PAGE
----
This is so good I had to re-post it here on WordPress.
FROM MATT WALSH BLG:
Jesus deliberately did …and said things that He knew would upset people. He stirred up division and controversy. He provoked. He didn’t have to break from established customs, but He did. He didn’t have to heal that man’s hand on the Sabbath, knowing how it would disturb others and cause them immense irritation, but He did, and He did so with ‘anger’ [Mark 3:5]. He could have gone with the flow a little bit. He could have chilled out and let bygones be bygones, but He didn’t. He could have been diplomatic, but He wasn’t.
He could have told everyone to relax, but instead He made them uncomfortable. He could have put them at ease, but He chose to put them on edge.
He convinced the mob not to stone the adulterer [John 8], and you’ll notice that He then turned to her and told her to stop sinning. Indeed, never once did He encounter sin and corruption and say: “Hey, do your thang, homies. Just have fun. YOLO!”
The followers of Nice Jesus love to quote the ‘throw the first stone’ verse — and for good reason, it’s a beautiful and compelling story — but you rarely hear mention of the exchange that occurs just a few sentences later, in that very same chapter. In John 8:44, Jesus rebukes unbelieving Jews and calls them ‘sons of the Devil.’ Wow.
That wasn’t nice, Jesus.
Didn’t anyone ever tell you that you can catch more flies with honey, Jesus?
Of course, you’d catch even more flies with a mound of garbage, so maybe ‘catching flies’ isn’t the point.
While we’re often reminded that Jesus said, ‘live by the sword, die by the sword,’ we seem to ignore his other sword references. Like when he told his disciples to sell their cloaks and buy a sword [Luke 22], or when He said that He ‘didn’t come to bring peace, but a sword’ [Matthew 10].
Now, It’s true that He is God and we are not. Jesus can say whatever He wants to say. But we are called to be like Christ, which begs the question: what is Christ like?
Well, He is, among other things, uncompromising. He is intolerant of evil. He is disruptive. He is sometimes harsh. He is sometimes impolite. He is sometimes angry.
He is always loving.
Christ was not and is not a cosmic guidance counselor, and He is not mankind’s best friend, nor did He call us to be. He made dogs for that role — our destiny is more substantial, and our path to it is far more challenging and dangerous.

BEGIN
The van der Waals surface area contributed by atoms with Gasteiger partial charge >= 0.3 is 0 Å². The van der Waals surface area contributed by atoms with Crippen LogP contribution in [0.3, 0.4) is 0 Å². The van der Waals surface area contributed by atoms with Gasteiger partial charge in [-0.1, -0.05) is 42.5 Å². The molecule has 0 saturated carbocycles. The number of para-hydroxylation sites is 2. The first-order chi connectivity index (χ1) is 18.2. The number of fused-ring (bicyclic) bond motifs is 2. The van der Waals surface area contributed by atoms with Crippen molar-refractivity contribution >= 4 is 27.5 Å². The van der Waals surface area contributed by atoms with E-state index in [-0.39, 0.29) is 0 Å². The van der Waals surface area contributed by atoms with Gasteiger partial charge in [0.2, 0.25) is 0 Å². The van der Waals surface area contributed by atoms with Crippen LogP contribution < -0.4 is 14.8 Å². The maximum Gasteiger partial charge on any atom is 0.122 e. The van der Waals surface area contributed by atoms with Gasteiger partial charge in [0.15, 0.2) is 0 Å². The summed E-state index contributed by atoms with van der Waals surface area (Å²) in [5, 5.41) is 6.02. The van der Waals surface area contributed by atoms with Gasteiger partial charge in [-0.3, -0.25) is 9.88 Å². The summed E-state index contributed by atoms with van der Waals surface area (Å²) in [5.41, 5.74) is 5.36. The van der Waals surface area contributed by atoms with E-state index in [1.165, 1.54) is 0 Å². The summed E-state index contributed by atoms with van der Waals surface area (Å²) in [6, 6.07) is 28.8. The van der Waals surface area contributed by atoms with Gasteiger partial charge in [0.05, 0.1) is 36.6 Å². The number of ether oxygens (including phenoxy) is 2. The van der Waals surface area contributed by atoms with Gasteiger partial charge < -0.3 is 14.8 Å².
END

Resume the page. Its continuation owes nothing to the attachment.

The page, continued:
And nice? Where does nice factor into this?
Nice: affable, peachy, swell.
Nice has nothing to do with Christianity. I’ve got nothing against nice — nice is nice — but even serial killers can be nice to people. They generally are exceptionally affable, except when they’re murdering. That means they’re nice to, like, 97 or 98 percent of everyone they meet.
I guess they’re following Christ almost all of the time, right?
Tolerance is easy. Any coward can learn to tolerate something. Tolerance is inaction; intolerance is action. We are called to refuse to tolerate evil. We are called to get angry at it and actively work to destroy it.
Who’d have guess it — anger is far more godly than tolerance ever could be.
Obviously I’m not suggesting that anger is automatically, or even usually, justified. Christ exhibited righteous anger; righteous anger is the sort of anger that naturally fills our soul when we confront the depths of depravity and sin. It is wrong to seethe with rage because someone cut us off in traffic or gossips about us behind our back, but it is also wrong to feel no anger when babies are murdered and the institution of the family is undermined and attacked. Anger is good when it is directed at things that offend not us, but God. Just as Christ’s intolerance, like the intolerance we’re commanded to have, stems from a desire to save souls and defend Truth.
Even when we have righteous anger, we do not have carte blanche to act on it in anyway we please. But, according to the Bible, there are times to use strong language, there are times to cause a scene, there are times to hurt people’s feelings, and there are times when we might need to use physical force.
Jesus told us to turn the other cheek when we are personally attacked; He never told us to turn our backs entirely and let lies spread and evil grow.
So, enough with the niceties.
Christians in this country sound too similar to the the Golden Girls song, and not enough like the Battle Hymn of the Republic. There’s too much ‘thank you for being a friend,’ and not enough ‘lightening from His terrible swift sword.’
We’re all hugging and singing Kumbaya, when we should be marching and shouting Hallelujah.
We’re nice Christians with our nice Jesus, and we are trampled on without protest.
I think it’s time that Christianity regain its fighting spirit; the spirit of Christ.
I think it’s time we ask that question: ‘What would Jesus do?’
And I think it’s time we answer it truthfully: Jesus would flip tables and yell.
Maybe we ought to follow suit.